policing the Internet?

February 7, 2007

I posted this on my work blog yesterday but it’s not open to general IPs yet… so I’m thieving it to my blog…

Yesterday, three paedophiles were sentenced Southwark Crown Court for planning to rape two teenage girls and more than 50 other related charges between them. Then planned their crimes over the Internet. The three, who met via a website chatroom and never met in person, even intended to do a “Holly and Jess” – a reference to infamous Soham murders of Holly Wells and Jessica Chapman. The case is only the second set of prosecutions regarding the use of the Internet to conspire to rape.

It’s a story that’s been covered by the media a lot today so I don’t feel we need to relay all the details of the court case – the story can be read via the following links…

Times Online story Guardian Unlimited story Channel4.com story

However, it does bring up some interesting issues about the Internet and responsibility of those companies that host websites. An investigation into the website at the centre of the plot (which shall remain nameless due to its content) by Channel Four News yesterday found that the host was shared by huge multinational organisations and their different factions, including Disney and Fox.

As was relayed by an expert (who’s name escapes me, apologies) to Jon Snow in last night’s broadcast, he stated that due to an EU directive and legislation in this country, hosters cannot be held legally responsible for the content of their websites unless they have looked at them. It is the same in the US. Whilst legislation holds a host responsible, it only kicks in if they have seen the content. Understandably hosters avoid doing this as it leaves them open to legal action.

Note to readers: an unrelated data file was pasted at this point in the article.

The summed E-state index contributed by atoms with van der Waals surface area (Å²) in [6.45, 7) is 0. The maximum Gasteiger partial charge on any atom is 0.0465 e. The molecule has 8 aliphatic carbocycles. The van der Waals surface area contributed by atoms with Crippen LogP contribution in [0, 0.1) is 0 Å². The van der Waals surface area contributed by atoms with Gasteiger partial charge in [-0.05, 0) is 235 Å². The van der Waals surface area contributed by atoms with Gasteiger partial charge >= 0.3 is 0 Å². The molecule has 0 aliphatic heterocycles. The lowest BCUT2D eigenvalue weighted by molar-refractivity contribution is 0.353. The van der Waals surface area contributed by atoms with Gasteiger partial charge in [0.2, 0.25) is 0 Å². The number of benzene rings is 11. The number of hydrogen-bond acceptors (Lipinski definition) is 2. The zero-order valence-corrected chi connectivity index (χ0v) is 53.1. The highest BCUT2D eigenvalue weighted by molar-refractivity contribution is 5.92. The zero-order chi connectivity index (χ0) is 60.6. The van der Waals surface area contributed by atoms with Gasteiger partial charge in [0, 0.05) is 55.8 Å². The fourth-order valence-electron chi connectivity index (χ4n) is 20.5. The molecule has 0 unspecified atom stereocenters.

Is this really the way to police the Internet? Surely companies will continue to use this procedure and ‘unacceptable’ sites will never be subject to moderation?

But should the Internet even be policed at all? In theory, the Internet is a horizontal model of communication, unique to other media, as a user can communicate direct without the need of a ‘middleman’ or additional layers of communication. This is what defines the essence of the Internet. Would policing the Internet represent an infringement on freedom of speech? Is the Internet even a representation of freedom of speech? After all, there are still millions all over the world people who are yet to go online for the first time.

Without going into too much of my degree, the Internet can be argued to represent ‘the public sphere‘ – a concept that Jurgen Habermas, a German philosopher, tried to convey to the world. His idea – of a ‘place’ where public opinion is formed by the interaction of all society – can be discussed with a view to the Internet, surely unimaginable when he conceived his thesis.

This simple sentencing of the three offenders opens up a world of debate surrounding the Internet and how it can be managed – but who should decide how, what and of whom?

Would it be true to say that without testing boundaries, you’ll never find out what they are. Is it through public interaction that opinion is formed? How much should we restrict from general consumption? The things that we have already decided are wrong? And who decides what’s ‘moral’ in a society and what is not?

Either way, should the host of a website be forced to look at their customer’s content? After all, the responsibility must lie somewhere. I would lean towards a need for clarification- at least instead of keeping a legal loophole for companies to jump through…
J.

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